Cluster and Double Star see star crack during massive ‘starquake’

Artist's impression of cracks on a neutron star's surface
21 September 2005

Unique data obtained by ESA’s Cluster and the joint Chinese/ESA Double Star missions provided the first evidence of cracks on a neutron star’s crust. The cracks were caused during the initial phase of the biggest ‘starquake’ on a neutron star ever recorded.

On 27 December 2004, the radiation from an extremely powerful explosion on the surface of neutron star SGR 1806-20 reached Earth and lasted more than the record time of six minutes.

During the first 200 milliseconds, the amount of energy released was equivalent to what our Sun radiates in 250 000 years, making this the brightest event originating outside our Solar System and being recorded on Earth.

Location of neutron star SGR 1806-20

SGR 1806-20 is a ‘magnetar’, a class of neutron star characterised by an ultra-high magnetic field. SGR 1806-20 is located at around 50 000 light-years from Earth on the far side of our galaxy, the Milky Way in the direction of the constellation Sagittarius.

A similar blast within 10 light-years of our planet would have destroyed Earth’s ozone layer and be similar to a major nuclear blast. Fortunately, the closest known magnetar is 13 000 light-years away.

Several scientific satellites observed the giant flare experienced by SGR 1806-20, including ESA’s gamma-ray observatory, Integral. At its peak, the intensity of the explosion was hundreds of times stronger than any other observed so far.

For the first fractions of a second (200 milliseconds) the blast blinded almost all instruments on gamma-ray satellites that were observing that region of the sky.

However, the particle detectors on board the flotilla of Cluster and Double Star satellites, designed to study Earth’s magnetosphere, were able to observe the blast for its whole duration without being blinded.

Animation showing cracks on neutron star during starquake

"The unique Cluster and Double Star data provide the first evidence of three separate timescales within the first 100 milliseconds of this event," said Prof. Steve Schwartz, lead author of the results, from Imperial College London. "It is based on the characteristics of these timescales, combined with theoretical models, that we could draw a scenario on what happened in SGR 1806-20."

Schwartz and colleagues provide the first observational evidence that the giant flare was produced when the crust of the magnetar could no longer plastically compensate the internal magnetic stress and finally cracked.

One of the three timescales even allowed the estimation of the fracture size: about five kilometres across. This is a significant size considering that SGR 1806-20 has been estimated to be a sphere of only a few tens of kilometres in diameter.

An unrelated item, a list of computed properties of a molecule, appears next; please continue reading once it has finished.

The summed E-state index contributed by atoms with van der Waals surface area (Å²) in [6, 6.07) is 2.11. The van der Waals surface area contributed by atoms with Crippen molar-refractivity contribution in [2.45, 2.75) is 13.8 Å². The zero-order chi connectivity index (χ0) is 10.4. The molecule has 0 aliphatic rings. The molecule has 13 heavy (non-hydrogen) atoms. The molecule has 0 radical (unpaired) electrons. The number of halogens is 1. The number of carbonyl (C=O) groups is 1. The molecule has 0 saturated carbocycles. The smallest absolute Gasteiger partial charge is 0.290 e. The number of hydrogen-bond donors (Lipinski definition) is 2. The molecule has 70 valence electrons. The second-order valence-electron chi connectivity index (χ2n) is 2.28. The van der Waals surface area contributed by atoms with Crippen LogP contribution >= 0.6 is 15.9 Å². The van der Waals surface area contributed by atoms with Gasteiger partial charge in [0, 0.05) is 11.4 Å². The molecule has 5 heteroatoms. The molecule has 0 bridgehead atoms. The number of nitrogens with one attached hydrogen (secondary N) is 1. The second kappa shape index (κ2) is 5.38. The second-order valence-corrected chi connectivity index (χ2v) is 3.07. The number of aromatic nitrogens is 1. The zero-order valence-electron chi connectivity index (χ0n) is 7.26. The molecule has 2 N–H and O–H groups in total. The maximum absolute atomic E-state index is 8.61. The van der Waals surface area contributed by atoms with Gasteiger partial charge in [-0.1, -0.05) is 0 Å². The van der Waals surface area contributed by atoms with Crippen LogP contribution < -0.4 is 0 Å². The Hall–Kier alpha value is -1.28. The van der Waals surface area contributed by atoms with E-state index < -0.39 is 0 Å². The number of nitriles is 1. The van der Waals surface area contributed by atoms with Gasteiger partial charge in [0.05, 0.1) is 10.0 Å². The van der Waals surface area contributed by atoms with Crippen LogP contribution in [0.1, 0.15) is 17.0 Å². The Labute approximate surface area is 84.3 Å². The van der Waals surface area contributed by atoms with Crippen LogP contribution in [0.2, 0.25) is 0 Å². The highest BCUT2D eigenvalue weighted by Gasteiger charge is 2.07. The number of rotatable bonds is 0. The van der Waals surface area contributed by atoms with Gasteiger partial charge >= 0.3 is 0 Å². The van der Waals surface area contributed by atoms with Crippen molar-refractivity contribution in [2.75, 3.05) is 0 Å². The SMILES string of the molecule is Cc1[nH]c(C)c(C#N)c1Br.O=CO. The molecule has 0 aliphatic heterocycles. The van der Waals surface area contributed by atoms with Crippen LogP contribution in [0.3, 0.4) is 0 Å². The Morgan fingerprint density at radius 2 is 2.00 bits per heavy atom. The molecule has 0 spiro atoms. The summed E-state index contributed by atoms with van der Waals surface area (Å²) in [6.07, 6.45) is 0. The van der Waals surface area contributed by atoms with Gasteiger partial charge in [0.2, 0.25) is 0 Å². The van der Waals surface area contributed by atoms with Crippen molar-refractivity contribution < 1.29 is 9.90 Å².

Schwartz combined its findings with other results on the SGR 1806-20 starquake obtained by Italian astronomer Gianluca Israel, from INAF-Osservatorio Astronomico di Roma, and colleagues.

These results, based on NASA’s Rossi X-ray Timing Explorer data, revealed the presence of quasi-periodic oscillations in the energy emitted by the neutron star towards the end of its super-blast.

"These oscillatory modes are likely to be associated with global seismic oscillations. In particular, the large crustal fracturing inferred by us can easily excite oscillation modes with characteristic frequencies in the range we observed," commented Schwartz.

Therefore Cluster and Double Star, though designed to study the various boundary layers of Earth’s magnetosphere, have not only enabled to directly estimate crustal properties of magnetars, they have also linked interior magnetic processes and their external consequences during giant flares.

For more information:

Steve Schwartz, Space and Atmospheric Physics Group
Blackett Laboratory, Imperial College London
E-mail: s.schwartz @ imperial.ac.uk

Philippe Escoubet, ESA Cluster Project Scientist
E-mail: philippe.escoubet @ esa.int

The findings presented here appear in the 16 June 2005 issue of the Astrophysical Journal, in an article titled “A g-ray giant flare from SGR1806-20: evidence for crustal cracking via initial timescales” by SJ Schwartz, S Zane, RJ Wilson, FP Pijpers, DR Moore, D Kataria, TS Horbury, AN Fazakerley, PJ Cargill, (ApJ, 627:L129–L132, 2005).

The findings on the quasi-periodic oscillations of SGR 1806-20 appear in the 27 June 2005 issue of the Astrophysical Journal, in an article titled “Discovery of rapid X-ray oscillations in the tail of the SGR 1806-20 hyperflare” by GL Israel, T Belloni, L Stella, Y Rephaeli, DE Gruber, P Casella, S Dall’Osso, N Rea (ApJ, 628:L53–L56, 2005).

Results from Cluster and Double Star are presented at the “Third Double Star and Tenth Cluster Workshop”, taking place 19-23 September 2005 at ESA’s European Space Research and Technology Centre (ESTEC), the Netherlands.

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